Five things to know about Carnival from a Brazilian insider

Fabiane Best April 4, 2021

It took me 33 years to attend a Carnaval — or Carnival — parade in my native Brazil. Prior to that, the holiday meant a long weekend relaxing at the beach. But when my American husband told me that watching the biggest and most important parade in Brazil was in his bucket list, I knew I had to make that happen! If you’ve never experienced the Carnival parades in São Paulo or Rio de Janeiro, you simply don’t know what you’re missing.

Check out these five must-knows and learn what to expect at Carnival on Heart of Brazil & the Amazon: Manaus to Rio de Janeiro:

1. Carnival rings in the new year
For Brazilians, the new year only really starts after Carnival, sometime between February and March. Last year, its first day (out of four) was February 21, the same day we landed in São Paulo. So, “What do Brazilians do between January 1 and Carnival?” you ask. We get ready for Carnival!

2. Each parade performer is a “samba school”
A samba school is a club whose members work hard the whole year to perform at Carnival. Brazilians have their favorite samba schools like Americans have their favorite football teams, with similar allegiance guidelines: You pick your school because it symbolizes the neighborhood where you live, because you grew up watching your family root for it, or because it represents your treasured soccer team.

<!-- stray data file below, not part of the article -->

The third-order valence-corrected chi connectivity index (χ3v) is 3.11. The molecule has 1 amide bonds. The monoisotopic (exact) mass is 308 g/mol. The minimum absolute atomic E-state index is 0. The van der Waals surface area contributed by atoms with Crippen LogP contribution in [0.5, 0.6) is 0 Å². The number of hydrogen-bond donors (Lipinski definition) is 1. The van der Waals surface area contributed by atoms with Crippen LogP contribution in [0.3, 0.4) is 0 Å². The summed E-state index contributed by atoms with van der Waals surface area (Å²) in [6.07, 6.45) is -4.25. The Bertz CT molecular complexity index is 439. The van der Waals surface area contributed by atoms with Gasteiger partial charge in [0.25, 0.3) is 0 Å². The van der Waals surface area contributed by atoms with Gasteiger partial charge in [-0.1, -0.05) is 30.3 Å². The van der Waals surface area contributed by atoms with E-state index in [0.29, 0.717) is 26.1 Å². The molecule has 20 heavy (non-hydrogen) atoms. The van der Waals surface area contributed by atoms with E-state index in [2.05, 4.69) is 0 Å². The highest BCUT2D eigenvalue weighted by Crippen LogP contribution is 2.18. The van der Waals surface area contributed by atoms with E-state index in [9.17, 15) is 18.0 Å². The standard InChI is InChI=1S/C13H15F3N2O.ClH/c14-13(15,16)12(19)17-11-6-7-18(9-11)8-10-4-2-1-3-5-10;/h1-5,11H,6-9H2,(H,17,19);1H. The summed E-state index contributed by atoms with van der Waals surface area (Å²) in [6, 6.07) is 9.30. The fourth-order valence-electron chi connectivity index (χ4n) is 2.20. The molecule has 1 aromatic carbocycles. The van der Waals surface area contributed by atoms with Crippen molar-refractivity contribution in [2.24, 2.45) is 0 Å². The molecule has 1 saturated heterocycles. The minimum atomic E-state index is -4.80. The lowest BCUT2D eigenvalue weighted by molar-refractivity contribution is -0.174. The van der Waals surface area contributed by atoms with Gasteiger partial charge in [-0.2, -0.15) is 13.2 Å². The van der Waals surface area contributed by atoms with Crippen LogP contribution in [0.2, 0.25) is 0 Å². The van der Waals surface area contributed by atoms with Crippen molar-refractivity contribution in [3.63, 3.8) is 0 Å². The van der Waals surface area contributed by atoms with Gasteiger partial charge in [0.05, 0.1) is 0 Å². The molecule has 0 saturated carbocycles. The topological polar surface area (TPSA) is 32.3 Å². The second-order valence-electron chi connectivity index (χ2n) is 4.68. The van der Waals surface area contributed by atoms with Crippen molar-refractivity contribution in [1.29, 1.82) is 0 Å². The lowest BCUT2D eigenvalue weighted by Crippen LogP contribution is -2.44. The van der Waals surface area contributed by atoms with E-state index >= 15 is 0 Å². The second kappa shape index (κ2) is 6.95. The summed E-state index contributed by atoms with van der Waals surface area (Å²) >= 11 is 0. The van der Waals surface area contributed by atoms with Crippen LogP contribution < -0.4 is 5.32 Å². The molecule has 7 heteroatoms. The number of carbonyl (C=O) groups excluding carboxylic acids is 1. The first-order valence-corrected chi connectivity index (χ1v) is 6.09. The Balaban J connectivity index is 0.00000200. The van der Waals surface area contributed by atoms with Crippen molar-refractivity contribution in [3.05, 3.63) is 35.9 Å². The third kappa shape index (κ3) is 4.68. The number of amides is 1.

3. Behind the fun lies a fierce competition
Carnival is a harsh competition with samba schools in São Paulo and Rio de Janeiro sweating to deliver culture, history, and the best samba year after year. Several rules apply, with crucial points taken from the schools that don’t follow them. For instance, schools need to have around 3,500 participants, at least five floats, an original theme, an original song that must be sung by all participants, and they must finish their parade in 65 to 75 minutes.

At the end of day four, the samba jurors sit down and compare notes, from drummers to costumes and everything in between, which leads to a final result that’s showcased nationally — and the whole country stops to watch it, exactly like it would if Brazil had been playing for the championship at the World Cup.

4. Samba is infectious; it will catch you, too!
During a Carnival parade, your brain might tell your body to stop moving. . . but you won’t be able to. Once samba reaches you, it runs through your veins and you start moving almost immediately, even if you don’t know how to dance. Take it from a Brazilian: Everybody will be doing the same! So, relax, enjoy, and have fun! Please make sure that you eat before and drink lots of water during the parade to keep up with the nonstop dancing.

5. Foods you must try at Carnival
If you have the chance, escape from the cold and snow and vacation in Brazil during summer (North American wintertime). Wherever you go, my country will grab you by the hips and enchant you with its contagious rhythm, warm people, rich culture, fascinating history, and mouthwatering food. On that note, make sure you try:

•  Feijoada (our national dish!), a flavorsome bean stew with beef and pork served with jasmine rice, collard greens, and orange slices
•  Moqueca, a luscious fish stew slowly cooked in a terra-cotta casserole
•  Pão de queijo, heavenly-made cheese balls that melt in your mouth
•  Caipirinha (our national cocktail!), made with cachaça, sugar, and lime

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